So why even bother chartering Usenet groups (lists, whatever), then?
Let's just throw away the thousands of groups/lists that have different
topics and have one, big (BIG) mailing list with everyone on the Net on it.
Talking about whatever they want to talk about. Won't that be fun?
Look, it's really simple. Groups/lists have topics. Charters are written
to define, as best as possible, the limits of those topics. Unmoderated
groups attempt to enforce their charters with peer pressure. Moderated
groups do not have to resort to that -- the chosen moderator has the power
to enforce the charter.
Nobody has the "right" to be on any particular list. Like someone else
said, this ain't the open microphone in the town square. If you want to
hear rants, go look for alt.rants. It's probably there.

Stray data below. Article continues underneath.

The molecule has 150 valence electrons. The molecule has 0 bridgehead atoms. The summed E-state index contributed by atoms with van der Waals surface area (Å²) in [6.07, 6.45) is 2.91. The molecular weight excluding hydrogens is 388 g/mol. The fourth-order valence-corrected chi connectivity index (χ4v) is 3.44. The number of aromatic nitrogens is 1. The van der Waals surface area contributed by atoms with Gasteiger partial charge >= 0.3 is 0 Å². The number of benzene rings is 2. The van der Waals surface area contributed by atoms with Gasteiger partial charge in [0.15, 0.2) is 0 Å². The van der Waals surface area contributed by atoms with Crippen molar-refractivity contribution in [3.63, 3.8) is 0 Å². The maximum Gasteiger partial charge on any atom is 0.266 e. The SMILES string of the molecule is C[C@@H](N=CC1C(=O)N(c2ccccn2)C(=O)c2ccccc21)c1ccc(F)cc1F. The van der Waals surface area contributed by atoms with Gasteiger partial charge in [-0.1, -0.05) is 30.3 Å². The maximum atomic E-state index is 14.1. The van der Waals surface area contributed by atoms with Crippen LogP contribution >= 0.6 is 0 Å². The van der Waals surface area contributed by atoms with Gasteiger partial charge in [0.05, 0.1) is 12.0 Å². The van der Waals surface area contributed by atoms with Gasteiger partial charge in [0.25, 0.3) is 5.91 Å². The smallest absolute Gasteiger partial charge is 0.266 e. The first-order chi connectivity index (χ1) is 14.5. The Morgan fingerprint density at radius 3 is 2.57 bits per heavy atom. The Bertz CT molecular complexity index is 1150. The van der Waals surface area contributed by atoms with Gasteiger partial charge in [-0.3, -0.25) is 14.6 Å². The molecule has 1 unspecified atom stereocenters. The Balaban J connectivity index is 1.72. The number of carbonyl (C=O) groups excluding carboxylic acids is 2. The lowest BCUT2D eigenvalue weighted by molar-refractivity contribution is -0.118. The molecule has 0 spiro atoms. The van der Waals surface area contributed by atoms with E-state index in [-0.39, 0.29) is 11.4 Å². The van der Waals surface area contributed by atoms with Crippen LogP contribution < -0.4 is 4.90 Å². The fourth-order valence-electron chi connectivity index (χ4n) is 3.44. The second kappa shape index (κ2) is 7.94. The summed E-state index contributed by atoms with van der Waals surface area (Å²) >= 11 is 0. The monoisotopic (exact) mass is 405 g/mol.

[mailto:owner-ietf(_at_)ietf(_dot_)org]On Behalf Of
Sent: Friday, October 26, 2001 4:44 AM
Subject: Re: Jim Fleming's posting privilleges have been revoked
I'm really not interested in the opinions of people
who continuously rant and spam off-topic posts and
it seems that opinion is shared by a lot of
people on the list.
That's what killfiles and filters are for.
I _am_ interested in the opinions of people, no matter what those
I don't see why the world must be censored at the source just to meet your
standards of what you do and don't want to see. And claiming to
majority is irrelevant, even if it is true (and I'm not convinced
because it is technologically quite possible for each person to
censor his own
mail at his recipient end--it is not necessary to censor at the
your real objective be to prevent _others_ from reading anything
of which _you_
do not approve.